Sitting in the makeshift studio in the garage behind his Leimert Park home, Dam-Funk says he doesn’t know who dubbed him “the Ambassador of Boogie Funk,” but he wants to be clear that he didn’t give himself that title. “Boogie is fun, but I don’t want to be lumped into a hole,” he says. “I’m not going to let anybody peg me.”
As an artist, producer and DJ, Dam (pronounced “dame”) might have resurrected the genre of boogie, which got big in the late 1970s and early 1980s, as electronic instruments and disco smoothed out funk’s grit, but his songs are also influenced by Chicago house, experimental electronic music and the slow roll of ‘90s gangsta rap.
The 38-year-old’s compositions are full of blown-out synthesizers, thwapping drum machines and vocodered vocals, all wrapped in a thick purple fog. It’s the kind of stuff that would blare from the stereo of a homemade spaceship.
“Beauty on top of hard stuff, that’s what I want to bring to the table, where you just let your hair blow in the wind,” he says.
Dam is one of those rare artists who looks the way his music sounds. With his pressed shoulder-length hair and taste for retro future sunglasses he could be confused for some kid’s mentor in a coming-of-age film, someone who works in a community center or a roller rink where he spins records and drops sage advice about the opposite sex.
His songs share that same nostalgic cool. Titles like “Burn Straight Thru U” and “Candy Dancin’ ” come beamed from an entirely less self-conscious era. The idea of escape -- mentally, on the freeway or into your own dimension -- is one of his recurring lyrical themes. On “The Sky Is Ours” he croons, “Look in the mirror and realize who you are / You hold the flame of the funk and that’s real / You know who you are / Live your dreams, don’t let no one take them from you.”
Stones Throw Records last week released all 139 minutes of Dam-Funk’s full-length debut, “Toeachizown,” as a double-CD collection, but the music has been available online since August on the label’s website, which offered “Toeachizown” incrementally as five digital mini-albums. Later this year, Stones Throw will package “Toeachizown” on vinyl as a five-record set.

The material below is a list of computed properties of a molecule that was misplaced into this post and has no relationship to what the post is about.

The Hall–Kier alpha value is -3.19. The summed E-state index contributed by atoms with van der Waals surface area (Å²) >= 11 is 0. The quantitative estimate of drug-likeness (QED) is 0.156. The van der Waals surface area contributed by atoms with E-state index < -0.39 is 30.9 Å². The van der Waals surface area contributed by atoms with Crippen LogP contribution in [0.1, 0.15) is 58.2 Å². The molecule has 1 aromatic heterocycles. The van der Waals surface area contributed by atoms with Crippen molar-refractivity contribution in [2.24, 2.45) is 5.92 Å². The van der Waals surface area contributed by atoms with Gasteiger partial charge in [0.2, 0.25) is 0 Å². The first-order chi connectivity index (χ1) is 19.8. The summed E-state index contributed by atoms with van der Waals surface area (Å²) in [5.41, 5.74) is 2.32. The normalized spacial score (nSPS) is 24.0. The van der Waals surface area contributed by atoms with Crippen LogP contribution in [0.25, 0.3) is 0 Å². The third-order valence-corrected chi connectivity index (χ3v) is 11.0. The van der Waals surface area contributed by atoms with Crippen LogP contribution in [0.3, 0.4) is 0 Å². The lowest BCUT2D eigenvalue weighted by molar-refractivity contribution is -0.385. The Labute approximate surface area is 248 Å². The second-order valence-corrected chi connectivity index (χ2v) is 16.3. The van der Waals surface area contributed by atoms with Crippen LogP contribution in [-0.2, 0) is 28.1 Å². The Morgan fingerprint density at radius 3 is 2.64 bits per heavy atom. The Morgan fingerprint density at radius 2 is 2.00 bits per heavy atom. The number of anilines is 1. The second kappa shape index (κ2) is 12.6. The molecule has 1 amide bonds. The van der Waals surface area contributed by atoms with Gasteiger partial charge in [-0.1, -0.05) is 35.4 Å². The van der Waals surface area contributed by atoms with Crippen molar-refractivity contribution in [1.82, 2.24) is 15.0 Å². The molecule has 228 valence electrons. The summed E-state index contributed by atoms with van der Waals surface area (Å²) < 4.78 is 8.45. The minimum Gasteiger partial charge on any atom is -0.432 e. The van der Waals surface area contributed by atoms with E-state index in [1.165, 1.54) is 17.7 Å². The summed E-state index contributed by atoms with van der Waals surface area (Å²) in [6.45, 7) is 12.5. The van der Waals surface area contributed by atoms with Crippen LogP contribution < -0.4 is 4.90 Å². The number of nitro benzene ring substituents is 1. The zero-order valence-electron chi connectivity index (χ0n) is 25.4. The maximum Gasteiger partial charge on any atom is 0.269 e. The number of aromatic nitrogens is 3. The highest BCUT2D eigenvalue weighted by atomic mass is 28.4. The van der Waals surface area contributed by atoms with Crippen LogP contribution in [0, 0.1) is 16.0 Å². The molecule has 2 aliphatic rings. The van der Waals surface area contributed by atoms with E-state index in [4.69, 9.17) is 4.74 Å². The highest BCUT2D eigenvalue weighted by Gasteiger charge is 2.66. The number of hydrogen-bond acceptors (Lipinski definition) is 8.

“He is the type of artist that people want everything from,” says Stones Throw owner Peanut Butter Wolf.
Dam-Funk, born Damon Riddick, grew up in Pasadena playing keyboards and drums. After an apprenticeship with noted songwriter and producer Leon Sylvers III (which included working on unreleased material with a post-lip-syncing Milli Vanilli immediately after his high school graduation), he became a session musician for hip-hop acts, including Westside Connection and MC Eiht. He played the keyboard parts of old songs so the performers wouldn’t have to pay to sample them.
Though Dam says he never witnessed any troubles during this period, he eventually decided to get away from that environment. “I didn’t want to always walk into a studio and there’s a gun on the recording console,” he says.
He began working as a DJ and gained recognition for proudly displaying the album covers of the records he spun and announcing the song title, artist, label and the year it was released. While this sort of full disclosure is rare and admirable in the secretive world of music collecting, Dam admits that there have been drawbacks of being so forthcoming.
“Now the records are so expensive,” he says. “Sometimes it’s $75 or $85 for a 12-inch you used to be able to find five years ago at [defunct L.A. record store] Aron’s for $1.99.”
He knows plenty about collecting. Though his garage holds his home studio, the space is dominated by his staggering record collection. The albums overflow from the sagging shelves and storage units and into crates and containers on the floor. Dam says they are mainly organized by the point in his life when he acquired them.